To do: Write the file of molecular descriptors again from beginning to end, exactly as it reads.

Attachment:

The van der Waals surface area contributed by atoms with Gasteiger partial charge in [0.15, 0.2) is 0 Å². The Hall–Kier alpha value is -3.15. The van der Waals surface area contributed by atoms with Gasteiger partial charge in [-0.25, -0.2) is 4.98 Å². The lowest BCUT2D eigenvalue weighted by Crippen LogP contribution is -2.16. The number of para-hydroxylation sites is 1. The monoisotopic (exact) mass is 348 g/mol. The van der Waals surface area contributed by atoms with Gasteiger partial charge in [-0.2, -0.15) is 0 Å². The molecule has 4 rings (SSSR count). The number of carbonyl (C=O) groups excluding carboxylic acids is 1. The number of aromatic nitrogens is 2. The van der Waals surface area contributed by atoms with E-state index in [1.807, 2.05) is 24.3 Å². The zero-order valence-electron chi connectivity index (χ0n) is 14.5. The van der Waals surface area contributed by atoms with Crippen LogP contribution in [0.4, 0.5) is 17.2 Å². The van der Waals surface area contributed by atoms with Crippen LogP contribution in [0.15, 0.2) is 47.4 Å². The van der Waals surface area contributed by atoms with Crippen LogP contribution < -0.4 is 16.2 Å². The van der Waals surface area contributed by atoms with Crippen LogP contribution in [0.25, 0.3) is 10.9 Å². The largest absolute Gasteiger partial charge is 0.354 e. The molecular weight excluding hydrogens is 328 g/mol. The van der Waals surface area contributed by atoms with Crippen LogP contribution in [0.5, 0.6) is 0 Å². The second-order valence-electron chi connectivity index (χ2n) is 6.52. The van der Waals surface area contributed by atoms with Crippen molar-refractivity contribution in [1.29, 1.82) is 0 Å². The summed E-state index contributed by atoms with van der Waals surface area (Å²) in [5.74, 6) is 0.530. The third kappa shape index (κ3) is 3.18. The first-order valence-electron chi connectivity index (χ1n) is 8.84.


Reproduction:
The van der Waals surface area contributed by atoms with Gasteiger partial charge in [0.15, 0.2) is 0 Å². The Hall–Kier alpha value is -3.15. The van der Waals surface area contributed by atoms with Gasteiger partial charge in [-0.25, -0.2) is 4.98 Å². The lowest BCUT2D eigenvalue weighted by Crippen LogP contribution is -2.16. The number of para-hydroxylation sites is 1. The monoisotopic (exact) mass is 348 g/mol. The van der Waals surface area contributed by atoms with Gasteiger partial charge in [-0.2, -0.15) is 0 Å². The molecule has 4 rings (SSSR count). The number of carbonyl (C=O) groups excluding carboxylic acids is 1. The number of aromatic nitrogens is 2. The van der Waals surface area contributed by atoms with E-state index in [1.807, 2.05) is 24.3 Å². The zero-order valence-electron chi connectivity index (χ0n) is 14.5. The van der Waals surface area contributed by atoms with Crippen LogP contribution in [0.4, 0.5) is 17.2 Å². The van der Waals surface area contributed by atoms with Crippen LogP contribution in [0.15, 0.2) is 47.4 Å². The van der Waals surface area contributed by atoms with Crippen LogP contribution < -0.4 is 16.2 Å². The van der Waals surface area contributed by atoms with Crippen LogP contribution in [0.25, 0.3) is 10.9 Å². The largest absolute Gasteiger partial charge is 0.354 e. The molecular weight excluding hydrogens is 328 g/mol. The van der Waals surface area contributed by atoms with Crippen LogP contribution in [0.5, 0.6) is 0 Å². The second-order valence-electron chi connectivity index (χ2n) is 6.52. The van der Waals surface area contributed by atoms with Crippen molar-refractivity contribution in [1.29, 1.82) is 0 Å². The summed E-state index contributed by atoms with van der Waals surface area (Å²) in [5.74, 6) is 0.530. The third kappa shape index (κ3) is 3.18. The first-order valence-electron chi connectivity index (χ1n) is 8.84.